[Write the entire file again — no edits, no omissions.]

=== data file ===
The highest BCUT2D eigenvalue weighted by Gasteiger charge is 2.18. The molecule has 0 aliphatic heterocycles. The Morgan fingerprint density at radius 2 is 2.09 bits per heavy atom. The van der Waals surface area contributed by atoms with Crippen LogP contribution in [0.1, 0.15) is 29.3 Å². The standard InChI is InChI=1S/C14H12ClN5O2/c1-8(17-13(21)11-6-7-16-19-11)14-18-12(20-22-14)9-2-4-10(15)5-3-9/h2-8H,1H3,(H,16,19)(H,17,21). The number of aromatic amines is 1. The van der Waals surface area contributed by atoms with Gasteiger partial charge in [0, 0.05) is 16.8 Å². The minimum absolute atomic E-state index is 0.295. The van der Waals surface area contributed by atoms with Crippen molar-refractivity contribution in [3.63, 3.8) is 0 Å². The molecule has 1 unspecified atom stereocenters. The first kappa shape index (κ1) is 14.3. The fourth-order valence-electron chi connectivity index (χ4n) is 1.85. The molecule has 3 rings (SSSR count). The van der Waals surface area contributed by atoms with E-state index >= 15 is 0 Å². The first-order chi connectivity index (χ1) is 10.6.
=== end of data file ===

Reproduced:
The highest BCUT2D eigenvalue weighted by Gasteiger charge is 2.18. The molecule has 0 aliphatic heterocycles. The Morgan fingerprint density at radius 2 is 2.09 bits per heavy atom. The van der Waals surface area contributed by atoms with Crippen LogP contribution in [0.1, 0.15) is 29.3 Å². The standard InChI is InChI=1S/C14H12ClN5O2/c1-8(17-13(21)11-6-7-16-19-11)14-18-12(20-22-14)9-2-4-10(15)5-3-9/h2-8H,1H3,(H,16,19)(H,17,21). The number of aromatic amines is 1. The van der Waals surface area contributed by atoms with Gasteiger partial charge in [0, 0.05) is 16.8 Å². The minimum absolute atomic E-state index is 0.295. The van der Waals surface area contributed by atoms with Crippen molar-refractivity contribution in [3.63, 3.8) is 0 Å². The molecule has 1 unspecified atom stereocenters. The first kappa shape index (κ1) is 14.3. The fourth-order valence-electron chi connectivity index (χ4n) is 1.85. The molecule has 3 rings (SSSR count). The van der Waals surface area contributed by atoms with E-state index >= 15 is 0 Å². The first-order chi connectivity index (χ1) is 10.6.